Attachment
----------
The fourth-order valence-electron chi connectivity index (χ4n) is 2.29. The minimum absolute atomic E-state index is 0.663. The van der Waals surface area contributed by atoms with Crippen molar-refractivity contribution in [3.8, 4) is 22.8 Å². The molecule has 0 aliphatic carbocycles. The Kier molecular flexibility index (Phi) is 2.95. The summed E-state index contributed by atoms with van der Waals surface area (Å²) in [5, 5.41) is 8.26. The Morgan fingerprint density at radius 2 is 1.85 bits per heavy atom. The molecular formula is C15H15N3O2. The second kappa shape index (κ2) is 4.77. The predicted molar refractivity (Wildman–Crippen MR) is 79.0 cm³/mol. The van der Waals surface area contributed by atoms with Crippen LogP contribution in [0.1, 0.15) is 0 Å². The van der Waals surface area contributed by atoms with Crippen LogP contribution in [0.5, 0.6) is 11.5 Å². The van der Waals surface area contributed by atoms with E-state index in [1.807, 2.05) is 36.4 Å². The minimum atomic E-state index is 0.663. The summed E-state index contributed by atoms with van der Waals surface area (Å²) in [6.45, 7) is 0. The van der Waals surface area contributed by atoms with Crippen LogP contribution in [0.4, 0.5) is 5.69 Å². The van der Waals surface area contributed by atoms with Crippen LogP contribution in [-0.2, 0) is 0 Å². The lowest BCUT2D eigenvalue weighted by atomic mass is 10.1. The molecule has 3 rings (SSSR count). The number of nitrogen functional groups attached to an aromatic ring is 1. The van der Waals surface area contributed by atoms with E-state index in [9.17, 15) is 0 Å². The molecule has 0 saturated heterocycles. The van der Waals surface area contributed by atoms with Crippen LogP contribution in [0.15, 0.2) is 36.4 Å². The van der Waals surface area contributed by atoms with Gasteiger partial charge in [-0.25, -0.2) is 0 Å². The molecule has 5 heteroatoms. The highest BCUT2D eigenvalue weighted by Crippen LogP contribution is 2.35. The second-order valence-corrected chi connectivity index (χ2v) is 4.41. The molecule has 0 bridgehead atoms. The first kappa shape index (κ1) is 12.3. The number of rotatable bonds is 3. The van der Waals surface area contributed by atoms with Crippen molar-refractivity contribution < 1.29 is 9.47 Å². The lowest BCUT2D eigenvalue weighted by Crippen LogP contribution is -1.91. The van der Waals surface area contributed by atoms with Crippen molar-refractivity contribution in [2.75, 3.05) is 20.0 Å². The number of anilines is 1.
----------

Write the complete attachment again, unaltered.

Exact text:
The fourth-order valence-electron chi connectivity index (χ4n) is 2.29. The minimum absolute atomic E-state index is 0.663. The van der Waals surface area contributed by atoms with Crippen molar-refractivity contribution in [3.8, 4) is 22.8 Å². The molecule has 0 aliphatic carbocycles. The Kier molecular flexibility index (Phi) is 2.95. The summed E-state index contributed by atoms with van der Waals surface area (Å²) in [5, 5.41) is 8.26. The Morgan fingerprint density at radius 2 is 1.85 bits per heavy atom. The molecular formula is C15H15N3O2. The second kappa shape index (κ2) is 4.77. The predicted molar refractivity (Wildman–Crippen MR) is 79.0 cm³/mol. The van der Waals surface area contributed by atoms with Crippen LogP contribution in [0.1, 0.15) is 0 Å². The van der Waals surface area contributed by atoms with Crippen LogP contribution in [0.5, 0.6) is 11.5 Å². The van der Waals surface area contributed by atoms with E-state index in [1.807, 2.05) is 36.4 Å². The minimum atomic E-state index is 0.663. The summed E-state index contributed by atoms with van der Waals surface area (Å²) in [6.45, 7) is 0. The van der Waals surface area contributed by atoms with Crippen LogP contribution in [0.4, 0.5) is 5.69 Å². The van der Waals surface area contributed by atoms with Crippen LogP contribution in [-0.2, 0) is 0 Å². The lowest BCUT2D eigenvalue weighted by atomic mass is 10.1. The molecule has 3 rings (SSSR count). The number of nitrogen functional groups attached to an aromatic ring is 1. The van der Waals surface area contributed by atoms with E-state index in [9.17, 15) is 0 Å². The molecule has 0 saturated heterocycles. The van der Waals surface area contributed by atoms with Crippen LogP contribution in [0.15, 0.2) is 36.4 Å². The van der Waals surface area contributed by atoms with Gasteiger partial charge in [-0.25, -0.2) is 0 Å². The molecule has 5 heteroatoms. The highest BCUT2D eigenvalue weighted by Crippen LogP contribution is 2.35. The second-order valence-corrected chi connectivity index (χ2v) is 4.41. The molecule has 0 bridgehead atoms. The first kappa shape index (κ1) is 12.3. The number of rotatable bonds is 3. The van der Waals surface area contributed by atoms with Crippen molar-refractivity contribution < 1.29 is 9.47 Å². The lowest BCUT2D eigenvalue weighted by Crippen LogP contribution is -1.91. The van der Waals surface area contributed by atoms with Crippen molar-refractivity contribution in [2.75, 3.05) is 20.0 Å². The number of anilines is 1.